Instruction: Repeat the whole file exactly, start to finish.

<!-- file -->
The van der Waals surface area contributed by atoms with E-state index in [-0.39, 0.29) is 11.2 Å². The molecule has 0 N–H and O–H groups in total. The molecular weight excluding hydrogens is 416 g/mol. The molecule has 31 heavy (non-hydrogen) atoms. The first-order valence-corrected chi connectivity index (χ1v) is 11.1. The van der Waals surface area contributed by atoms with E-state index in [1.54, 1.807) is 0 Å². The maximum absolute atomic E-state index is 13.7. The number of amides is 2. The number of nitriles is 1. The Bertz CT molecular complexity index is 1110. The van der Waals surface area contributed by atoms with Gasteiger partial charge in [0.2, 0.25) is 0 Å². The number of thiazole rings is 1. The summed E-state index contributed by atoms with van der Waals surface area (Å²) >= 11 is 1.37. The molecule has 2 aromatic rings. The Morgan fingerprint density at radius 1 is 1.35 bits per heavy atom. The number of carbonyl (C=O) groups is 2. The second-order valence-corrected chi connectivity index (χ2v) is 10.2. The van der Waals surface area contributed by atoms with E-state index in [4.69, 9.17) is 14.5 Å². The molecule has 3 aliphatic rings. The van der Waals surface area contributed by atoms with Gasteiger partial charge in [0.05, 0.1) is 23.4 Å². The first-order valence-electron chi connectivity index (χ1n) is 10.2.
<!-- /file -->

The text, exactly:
The van der Waals surface area contributed by atoms with E-state index in [-0.39, 0.29) is 11.2 Å². The molecule has 0 N–H and O–H groups in total. The molecular weight excluding hydrogens is 416 g/mol. The molecule has 31 heavy (non-hydrogen) atoms. The first-order valence-corrected chi connectivity index (χ1v) is 11.1. The van der Waals surface area contributed by atoms with E-state index in [1.54, 1.807) is 0 Å². The maximum absolute atomic E-state index is 13.7. The number of amides is 2. The number of nitriles is 1. The Bertz CT molecular complexity index is 1110. The van der Waals surface area contributed by atoms with Gasteiger partial charge in [0.2, 0.25) is 0 Å². The number of thiazole rings is 1. The summed E-state index contributed by atoms with van der Waals surface area (Å²) >= 11 is 1.37. The molecule has 2 aromatic rings. The Morgan fingerprint density at radius 1 is 1.35 bits per heavy atom. The number of carbonyl (C=O) groups is 2. The second-order valence-corrected chi connectivity index (χ2v) is 10.2. The van der Waals surface area contributed by atoms with E-state index in [4.69, 9.17) is 14.5 Å². The molecule has 3 aliphatic rings. The van der Waals surface area contributed by atoms with Gasteiger partial charge in [0.05, 0.1) is 23.4 Å². The first-order valence-electron chi connectivity index (χ1n) is 10.2.